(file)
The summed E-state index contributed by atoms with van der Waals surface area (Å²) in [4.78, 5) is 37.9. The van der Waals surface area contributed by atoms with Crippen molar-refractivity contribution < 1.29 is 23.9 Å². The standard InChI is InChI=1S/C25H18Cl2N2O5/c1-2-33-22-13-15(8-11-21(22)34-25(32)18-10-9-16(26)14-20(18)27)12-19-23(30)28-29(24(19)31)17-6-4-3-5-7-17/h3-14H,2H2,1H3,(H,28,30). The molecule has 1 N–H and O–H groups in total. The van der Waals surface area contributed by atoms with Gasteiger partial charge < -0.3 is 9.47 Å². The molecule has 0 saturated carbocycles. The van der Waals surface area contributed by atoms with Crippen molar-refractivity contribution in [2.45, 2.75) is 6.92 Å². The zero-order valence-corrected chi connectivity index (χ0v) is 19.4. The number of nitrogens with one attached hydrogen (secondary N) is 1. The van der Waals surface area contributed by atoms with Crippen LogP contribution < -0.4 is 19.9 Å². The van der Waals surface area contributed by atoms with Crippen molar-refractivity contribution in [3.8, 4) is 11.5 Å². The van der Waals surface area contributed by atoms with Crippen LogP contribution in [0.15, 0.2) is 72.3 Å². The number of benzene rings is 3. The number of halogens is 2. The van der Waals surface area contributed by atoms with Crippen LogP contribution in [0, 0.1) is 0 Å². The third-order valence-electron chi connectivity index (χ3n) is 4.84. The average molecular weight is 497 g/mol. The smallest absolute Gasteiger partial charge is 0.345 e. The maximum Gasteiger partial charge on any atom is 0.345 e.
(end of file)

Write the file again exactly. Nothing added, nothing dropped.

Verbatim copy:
The summed E-state index contributed by atoms with van der Waals surface area (Å²) in [4.78, 5) is 37.9. The van der Waals surface area contributed by atoms with Crippen molar-refractivity contribution < 1.29 is 23.9 Å². The standard InChI is InChI=1S/C25H18Cl2N2O5/c1-2-33-22-13-15(8-11-21(22)34-25(32)18-10-9-16(26)14-20(18)27)12-19-23(30)28-29(24(19)31)17-6-4-3-5-7-17/h3-14H,2H2,1H3,(H,28,30). The molecule has 1 N–H and O–H groups in total. The van der Waals surface area contributed by atoms with Gasteiger partial charge < -0.3 is 9.47 Å². The molecule has 0 saturated carbocycles. The van der Waals surface area contributed by atoms with Crippen molar-refractivity contribution in [2.45, 2.75) is 6.92 Å². The zero-order valence-corrected chi connectivity index (χ0v) is 19.4. The number of nitrogens with one attached hydrogen (secondary N) is 1. The van der Waals surface area contributed by atoms with Crippen LogP contribution < -0.4 is 19.9 Å². The van der Waals surface area contributed by atoms with Crippen molar-refractivity contribution in [3.8, 4) is 11.5 Å². The van der Waals surface area contributed by atoms with Crippen LogP contribution in [0.15, 0.2) is 72.3 Å². The number of benzene rings is 3. The number of halogens is 2. The van der Waals surface area contributed by atoms with Crippen LogP contribution in [0, 0.1) is 0 Å². The third-order valence-electron chi connectivity index (χ3n) is 4.84. The average molecular weight is 497 g/mol. The smallest absolute Gasteiger partial charge is 0.345 e. The maximum Gasteiger partial charge on any atom is 0.345 e.